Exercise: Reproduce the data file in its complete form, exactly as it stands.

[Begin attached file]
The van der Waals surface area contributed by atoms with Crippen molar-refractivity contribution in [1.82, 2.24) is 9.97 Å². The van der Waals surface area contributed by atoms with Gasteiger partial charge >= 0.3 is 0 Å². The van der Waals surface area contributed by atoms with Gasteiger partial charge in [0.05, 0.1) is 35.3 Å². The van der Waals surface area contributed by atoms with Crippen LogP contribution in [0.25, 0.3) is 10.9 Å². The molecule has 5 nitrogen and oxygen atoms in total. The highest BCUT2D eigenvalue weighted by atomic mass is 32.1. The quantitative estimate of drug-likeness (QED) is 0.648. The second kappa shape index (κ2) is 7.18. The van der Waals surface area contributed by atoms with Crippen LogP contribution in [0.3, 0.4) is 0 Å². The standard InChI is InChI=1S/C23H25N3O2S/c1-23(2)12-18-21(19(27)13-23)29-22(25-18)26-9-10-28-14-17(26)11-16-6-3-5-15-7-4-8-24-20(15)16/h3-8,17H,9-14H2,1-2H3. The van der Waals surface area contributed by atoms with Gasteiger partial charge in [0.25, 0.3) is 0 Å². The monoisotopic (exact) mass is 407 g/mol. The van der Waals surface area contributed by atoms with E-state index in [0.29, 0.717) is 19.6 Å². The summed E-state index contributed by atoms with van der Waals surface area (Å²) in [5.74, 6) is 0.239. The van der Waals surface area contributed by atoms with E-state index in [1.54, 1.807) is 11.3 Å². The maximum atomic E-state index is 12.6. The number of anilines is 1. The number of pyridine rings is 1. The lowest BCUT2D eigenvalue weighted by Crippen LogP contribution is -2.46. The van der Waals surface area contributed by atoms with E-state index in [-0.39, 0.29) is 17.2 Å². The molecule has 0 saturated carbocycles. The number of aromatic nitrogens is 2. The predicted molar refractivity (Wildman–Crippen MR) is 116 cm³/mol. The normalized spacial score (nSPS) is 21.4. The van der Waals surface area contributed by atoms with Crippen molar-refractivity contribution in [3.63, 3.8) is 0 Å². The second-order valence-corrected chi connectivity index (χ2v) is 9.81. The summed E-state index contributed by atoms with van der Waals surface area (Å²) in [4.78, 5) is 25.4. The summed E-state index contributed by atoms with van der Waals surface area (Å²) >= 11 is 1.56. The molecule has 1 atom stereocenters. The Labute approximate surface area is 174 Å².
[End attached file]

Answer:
The van der Waals surface area contributed by atoms with Crippen molar-refractivity contribution in [1.82, 2.24) is 9.97 Å². The van der Waals surface area contributed by atoms with Gasteiger partial charge >= 0.3 is 0 Å². The van der Waals surface area contributed by atoms with Gasteiger partial charge in [0.05, 0.1) is 35.3 Å². The van der Waals surface area contributed by atoms with Crippen LogP contribution in [0.25, 0.3) is 10.9 Å². The molecule has 5 nitrogen and oxygen atoms in total. The highest BCUT2D eigenvalue weighted by atomic mass is 32.1. The quantitative estimate of drug-likeness (QED) is 0.648. The second kappa shape index (κ2) is 7.18. The van der Waals surface area contributed by atoms with Crippen LogP contribution in [0.3, 0.4) is 0 Å². The standard InChI is InChI=1S/C23H25N3O2S/c1-23(2)12-18-21(19(27)13-23)29-22(25-18)26-9-10-28-14-17(26)11-16-6-3-5-15-7-4-8-24-20(15)16/h3-8,17H,9-14H2,1-2H3. The van der Waals surface area contributed by atoms with Gasteiger partial charge in [0.25, 0.3) is 0 Å². The monoisotopic (exact) mass is 407 g/mol. The van der Waals surface area contributed by atoms with E-state index in [0.29, 0.717) is 19.6 Å². The summed E-state index contributed by atoms with van der Waals surface area (Å²) in [5.74, 6) is 0.239. The van der Waals surface area contributed by atoms with E-state index in [1.54, 1.807) is 11.3 Å². The maximum atomic E-state index is 12.6. The number of anilines is 1. The number of pyridine rings is 1. The lowest BCUT2D eigenvalue weighted by Crippen LogP contribution is -2.46. The van der Waals surface area contributed by atoms with E-state index in [-0.39, 0.29) is 17.2 Å². The molecule has 0 saturated carbocycles. The number of aromatic nitrogens is 2. The predicted molar refractivity (Wildman–Crippen MR) is 116 cm³/mol. The normalized spacial score (nSPS) is 21.4. The van der Waals surface area contributed by atoms with Crippen molar-refractivity contribution in [3.63, 3.8) is 0 Å². The second-order valence-corrected chi connectivity index (χ2v) is 9.81. The summed E-state index contributed by atoms with van der Waals surface area (Å²) in [4.78, 5) is 25.4. The summed E-state index contributed by atoms with van der Waals surface area (Å²) >= 11 is 1.56. The molecule has 1 atom stereocenters. The Labute approximate surface area is 174 Å².